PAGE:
Morgan Freeman’s portrayals defy conventionBy Behn Cervantes
Philippine Daily Inquirer
MORGAN Freeman is one of my favorite actors. He was born in Memphis in 1937. He was rather plain-looking, but the screen persona he created onscreen was larger than life. Although it took him a long time to make it big in Hollywood, he became one of the most influential actors in the film capital.
Freeman’s portrayals defy convention. I enjoyed his seemingly effortless acting style. He waited for stardom to come as he was learning his craft. He even appeared on Broadway with Pearl Bailey in the musical, “Hello Dolly.”
The only time I worried for him was when he co-starred with Jack Nicholson in “The Bucket List,” where he was obviously “overwhelmed” by his co-star. One of the reasons why his performances were effortless was because his early role models were Gary Cooper, Spencer Tracy and Sidney Poitier.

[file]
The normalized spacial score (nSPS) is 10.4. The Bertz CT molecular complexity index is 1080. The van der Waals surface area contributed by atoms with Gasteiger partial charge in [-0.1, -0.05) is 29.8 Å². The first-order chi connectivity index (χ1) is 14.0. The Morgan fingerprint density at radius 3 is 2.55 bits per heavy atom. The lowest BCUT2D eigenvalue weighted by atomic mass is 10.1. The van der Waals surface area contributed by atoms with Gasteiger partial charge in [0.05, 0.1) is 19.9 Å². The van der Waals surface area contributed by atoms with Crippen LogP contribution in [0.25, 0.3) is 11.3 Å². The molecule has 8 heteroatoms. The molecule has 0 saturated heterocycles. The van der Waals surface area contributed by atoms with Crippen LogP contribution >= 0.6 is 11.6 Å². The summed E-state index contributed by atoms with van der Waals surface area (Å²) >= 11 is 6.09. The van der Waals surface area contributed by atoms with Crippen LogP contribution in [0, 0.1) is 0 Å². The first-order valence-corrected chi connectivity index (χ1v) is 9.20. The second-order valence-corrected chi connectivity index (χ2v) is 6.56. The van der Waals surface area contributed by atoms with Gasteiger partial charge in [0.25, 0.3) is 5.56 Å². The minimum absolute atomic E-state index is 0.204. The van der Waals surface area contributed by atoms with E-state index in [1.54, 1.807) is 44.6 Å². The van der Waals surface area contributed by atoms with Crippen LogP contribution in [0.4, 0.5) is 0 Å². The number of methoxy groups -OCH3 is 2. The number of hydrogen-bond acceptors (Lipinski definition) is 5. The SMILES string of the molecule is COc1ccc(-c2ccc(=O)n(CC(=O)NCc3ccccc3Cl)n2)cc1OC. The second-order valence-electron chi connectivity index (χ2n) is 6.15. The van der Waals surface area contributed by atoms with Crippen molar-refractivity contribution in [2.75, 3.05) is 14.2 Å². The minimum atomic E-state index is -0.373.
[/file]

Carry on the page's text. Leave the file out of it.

Freeman is best remembered for “Driving Miss Daisy,” “Shawshank Redemption,” “Invictus” and “Million Dollar Baby.” His movies also included “Batman,” “Moll Flanders,” “Power of One” (for me, one of his best) and “Bopha,” which he directed.
He was one of the few African-American actors who didn’t display an “attitude” in his films. Most of them seem to have an inner anger, which indicates centuries of slavery and the rigors of the campaign for racial equality in the ’60s. Since those social catastrophes took place ages ago, I feel that these actors should move on.
I cannot forget his performance in “Driving Miss Daisy,” where he appeared with the impeccable Jessica Tandy. He portrayed her harassed driver. He could have readily put on an “attitude” but didn’t. Thus, he won viewers over, and they sympathized with him.
In “Invictus,” although he didn’t look like Nelson Mandela, Freeman nonetheless captured the soul of the Nobel Prize winner for Peace. Instead of showing off, he “insinuates” his characters.
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